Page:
When most think of Trump’s new travel ban, the image of a “closed door” symbolically comes to mind. But, do we, as A people, know what we’re closing that symbolic door to… in reality?
Many people think it’s about closing the door to people, places and things that put fear inside of us. But, as Gabriella Van RIJ reports, “the one thing we all feel right now is uncertainty.”
Personally, in my lifetime, the United States of America has never had a more unfriendly image. The entire idea of building a massive wall, and creating a list of countries (which seems to be racially and religiously motivated) to keep from passing through its gates… Have we ever seemed so unfriendly?
Van of NY Daily News goes on to report:
As a person with immigrant status, and as a person who was born Muslim in Pakistan, I deeply feel the concerns that this ban evokes in myself and others.
Most undocumented immigrants that I have talked to before and after this new administration are too scared to come forth as they are understandably afraid of getting kicked out, especially for the ones that have children here.
Now with raids in the U.S., undocumented immigrants are even more fearful than ever. They stay together with their own people, without seeking help from outside their circle, which might not benefit them in the end.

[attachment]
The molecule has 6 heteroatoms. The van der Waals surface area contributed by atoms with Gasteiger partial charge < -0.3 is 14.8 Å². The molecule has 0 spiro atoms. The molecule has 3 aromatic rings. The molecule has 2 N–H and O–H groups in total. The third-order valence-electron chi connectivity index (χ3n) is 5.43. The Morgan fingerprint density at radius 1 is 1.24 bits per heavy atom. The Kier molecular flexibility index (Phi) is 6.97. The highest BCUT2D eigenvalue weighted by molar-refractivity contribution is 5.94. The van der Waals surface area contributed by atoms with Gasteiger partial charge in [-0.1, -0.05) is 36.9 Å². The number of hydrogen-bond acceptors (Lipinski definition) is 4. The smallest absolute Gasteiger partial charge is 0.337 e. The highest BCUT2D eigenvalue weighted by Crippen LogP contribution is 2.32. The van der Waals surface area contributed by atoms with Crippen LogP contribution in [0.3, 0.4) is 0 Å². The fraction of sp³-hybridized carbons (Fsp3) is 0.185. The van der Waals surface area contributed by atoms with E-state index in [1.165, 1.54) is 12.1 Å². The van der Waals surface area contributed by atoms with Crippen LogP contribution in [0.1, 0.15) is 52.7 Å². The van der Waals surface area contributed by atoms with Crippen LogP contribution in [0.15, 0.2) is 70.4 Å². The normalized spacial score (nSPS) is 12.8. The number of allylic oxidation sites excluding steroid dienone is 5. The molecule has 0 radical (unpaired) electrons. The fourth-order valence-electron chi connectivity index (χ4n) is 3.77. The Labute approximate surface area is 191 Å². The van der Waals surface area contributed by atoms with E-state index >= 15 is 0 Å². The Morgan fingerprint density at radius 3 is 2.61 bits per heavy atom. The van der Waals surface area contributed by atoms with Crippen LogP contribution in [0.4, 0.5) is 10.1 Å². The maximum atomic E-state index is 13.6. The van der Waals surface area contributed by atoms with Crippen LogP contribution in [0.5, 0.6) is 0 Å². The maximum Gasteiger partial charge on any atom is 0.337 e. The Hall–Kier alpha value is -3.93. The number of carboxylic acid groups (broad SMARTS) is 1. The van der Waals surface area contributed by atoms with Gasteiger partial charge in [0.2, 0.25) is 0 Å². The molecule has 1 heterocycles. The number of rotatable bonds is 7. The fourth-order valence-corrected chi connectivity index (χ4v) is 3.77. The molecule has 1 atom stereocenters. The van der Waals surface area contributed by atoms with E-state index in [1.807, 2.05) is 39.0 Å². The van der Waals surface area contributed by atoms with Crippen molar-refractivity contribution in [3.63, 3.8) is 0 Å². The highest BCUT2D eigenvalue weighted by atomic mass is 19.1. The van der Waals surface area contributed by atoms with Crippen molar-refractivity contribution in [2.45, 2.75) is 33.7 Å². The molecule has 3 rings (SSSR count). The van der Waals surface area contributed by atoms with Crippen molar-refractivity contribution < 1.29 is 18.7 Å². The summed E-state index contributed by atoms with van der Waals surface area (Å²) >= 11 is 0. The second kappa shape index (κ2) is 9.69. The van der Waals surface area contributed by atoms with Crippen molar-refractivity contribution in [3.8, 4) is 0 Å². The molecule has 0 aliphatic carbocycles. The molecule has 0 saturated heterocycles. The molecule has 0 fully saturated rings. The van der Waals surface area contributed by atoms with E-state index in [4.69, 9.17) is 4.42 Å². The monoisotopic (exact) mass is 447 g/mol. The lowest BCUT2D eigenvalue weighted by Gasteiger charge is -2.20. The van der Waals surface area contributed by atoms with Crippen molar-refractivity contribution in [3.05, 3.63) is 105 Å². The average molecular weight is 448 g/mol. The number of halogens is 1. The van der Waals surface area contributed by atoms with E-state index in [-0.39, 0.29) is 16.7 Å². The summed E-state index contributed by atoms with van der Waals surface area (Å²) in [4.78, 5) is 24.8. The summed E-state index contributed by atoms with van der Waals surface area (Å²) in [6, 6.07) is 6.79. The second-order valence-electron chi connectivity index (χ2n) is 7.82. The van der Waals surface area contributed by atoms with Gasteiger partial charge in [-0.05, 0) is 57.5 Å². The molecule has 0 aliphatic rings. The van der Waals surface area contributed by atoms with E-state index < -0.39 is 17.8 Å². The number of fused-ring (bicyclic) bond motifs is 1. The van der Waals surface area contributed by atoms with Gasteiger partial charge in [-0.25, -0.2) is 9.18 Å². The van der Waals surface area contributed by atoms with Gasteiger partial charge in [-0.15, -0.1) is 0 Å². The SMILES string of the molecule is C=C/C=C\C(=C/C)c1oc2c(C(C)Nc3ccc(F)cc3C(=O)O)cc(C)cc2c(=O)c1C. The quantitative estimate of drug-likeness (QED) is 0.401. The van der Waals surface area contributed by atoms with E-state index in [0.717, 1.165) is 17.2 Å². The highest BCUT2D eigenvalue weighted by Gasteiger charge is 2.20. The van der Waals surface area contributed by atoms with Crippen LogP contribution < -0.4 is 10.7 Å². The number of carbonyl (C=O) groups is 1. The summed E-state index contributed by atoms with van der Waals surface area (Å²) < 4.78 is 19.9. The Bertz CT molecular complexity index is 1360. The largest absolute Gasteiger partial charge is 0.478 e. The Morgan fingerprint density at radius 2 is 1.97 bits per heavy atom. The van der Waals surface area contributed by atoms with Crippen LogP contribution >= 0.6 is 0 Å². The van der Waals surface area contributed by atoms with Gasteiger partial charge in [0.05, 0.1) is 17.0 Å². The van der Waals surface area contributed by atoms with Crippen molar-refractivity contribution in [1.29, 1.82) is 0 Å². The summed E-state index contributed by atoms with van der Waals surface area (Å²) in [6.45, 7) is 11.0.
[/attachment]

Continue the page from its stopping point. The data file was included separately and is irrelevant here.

I understand their hesitation to seek outside help. Many of them came over with only the shirts on their backs, and the processes in place to help them involves too much red tape to be of any help at all.
I recently read of a mother who took refuge in a church in Colorado with her three children born in the U.S. She has lived here for 20 years, and while I cannot claim to know the minute details of her case, it seems that this is unusually cruel punishment when she is not a criminal.
Not only has she already lived in a state of fear for 20 years while living here in this country, now day after day she is prisoner of a ban inside of the church walls. None of us can even come close to imagining how awful this must feel to her and her very young children.
This ban is not just fear, it is a living nightmare for many like her in this country.
Those who should care — which is all of us — don’t care enough. But soon, we will need to. I believe we will start caring when it affects all of us!